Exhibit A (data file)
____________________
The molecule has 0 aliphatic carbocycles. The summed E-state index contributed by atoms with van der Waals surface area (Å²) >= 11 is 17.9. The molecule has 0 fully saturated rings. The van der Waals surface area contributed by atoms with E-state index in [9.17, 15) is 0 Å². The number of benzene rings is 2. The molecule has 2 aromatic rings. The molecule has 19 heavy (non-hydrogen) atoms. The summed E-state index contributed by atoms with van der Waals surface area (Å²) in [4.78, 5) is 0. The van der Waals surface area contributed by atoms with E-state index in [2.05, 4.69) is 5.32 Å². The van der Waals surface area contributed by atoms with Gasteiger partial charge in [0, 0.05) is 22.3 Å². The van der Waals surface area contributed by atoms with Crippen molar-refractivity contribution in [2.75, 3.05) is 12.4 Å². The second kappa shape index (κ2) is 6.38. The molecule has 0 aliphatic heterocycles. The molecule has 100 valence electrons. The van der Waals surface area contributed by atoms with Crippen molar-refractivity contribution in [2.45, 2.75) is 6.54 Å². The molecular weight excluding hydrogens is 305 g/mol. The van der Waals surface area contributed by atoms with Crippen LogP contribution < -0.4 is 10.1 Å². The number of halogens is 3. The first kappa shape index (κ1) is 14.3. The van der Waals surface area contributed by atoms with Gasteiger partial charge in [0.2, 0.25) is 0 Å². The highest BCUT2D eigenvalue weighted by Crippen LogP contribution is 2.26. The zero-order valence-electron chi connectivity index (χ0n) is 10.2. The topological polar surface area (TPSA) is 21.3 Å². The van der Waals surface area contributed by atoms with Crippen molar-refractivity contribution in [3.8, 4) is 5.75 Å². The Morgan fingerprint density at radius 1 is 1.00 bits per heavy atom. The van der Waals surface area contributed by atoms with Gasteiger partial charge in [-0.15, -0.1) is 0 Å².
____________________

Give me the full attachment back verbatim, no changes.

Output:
The molecule has 0 aliphatic carbocycles. The summed E-state index contributed by atoms with van der Waals surface area (Å²) >= 11 is 17.9. The molecule has 0 fully saturated rings. The van der Waals surface area contributed by atoms with E-state index in [9.17, 15) is 0 Å². The number of benzene rings is 2. The molecule has 2 aromatic rings. The molecule has 19 heavy (non-hydrogen) atoms. The summed E-state index contributed by atoms with van der Waals surface area (Å²) in [4.78, 5) is 0. The van der Waals surface area contributed by atoms with E-state index in [2.05, 4.69) is 5.32 Å². The van der Waals surface area contributed by atoms with Gasteiger partial charge in [0, 0.05) is 22.3 Å². The van der Waals surface area contributed by atoms with Crippen molar-refractivity contribution in [2.75, 3.05) is 12.4 Å². The second kappa shape index (κ2) is 6.38. The molecule has 0 aliphatic heterocycles. The molecule has 100 valence electrons. The van der Waals surface area contributed by atoms with Crippen molar-refractivity contribution in [2.45, 2.75) is 6.54 Å². The molecular weight excluding hydrogens is 305 g/mol. The van der Waals surface area contributed by atoms with Crippen LogP contribution < -0.4 is 10.1 Å². The number of halogens is 3. The first kappa shape index (κ1) is 14.3. The van der Waals surface area contributed by atoms with Gasteiger partial charge in [0.2, 0.25) is 0 Å². The highest BCUT2D eigenvalue weighted by Crippen LogP contribution is 2.26. The zero-order valence-electron chi connectivity index (χ0n) is 10.2. The topological polar surface area (TPSA) is 21.3 Å². The van der Waals surface area contributed by atoms with Crippen molar-refractivity contribution in [3.8, 4) is 5.75 Å². The Morgan fingerprint density at radius 1 is 1.00 bits per heavy atom. The van der Waals surface area contributed by atoms with Gasteiger partial charge in [-0.15, -0.1) is 0 Å².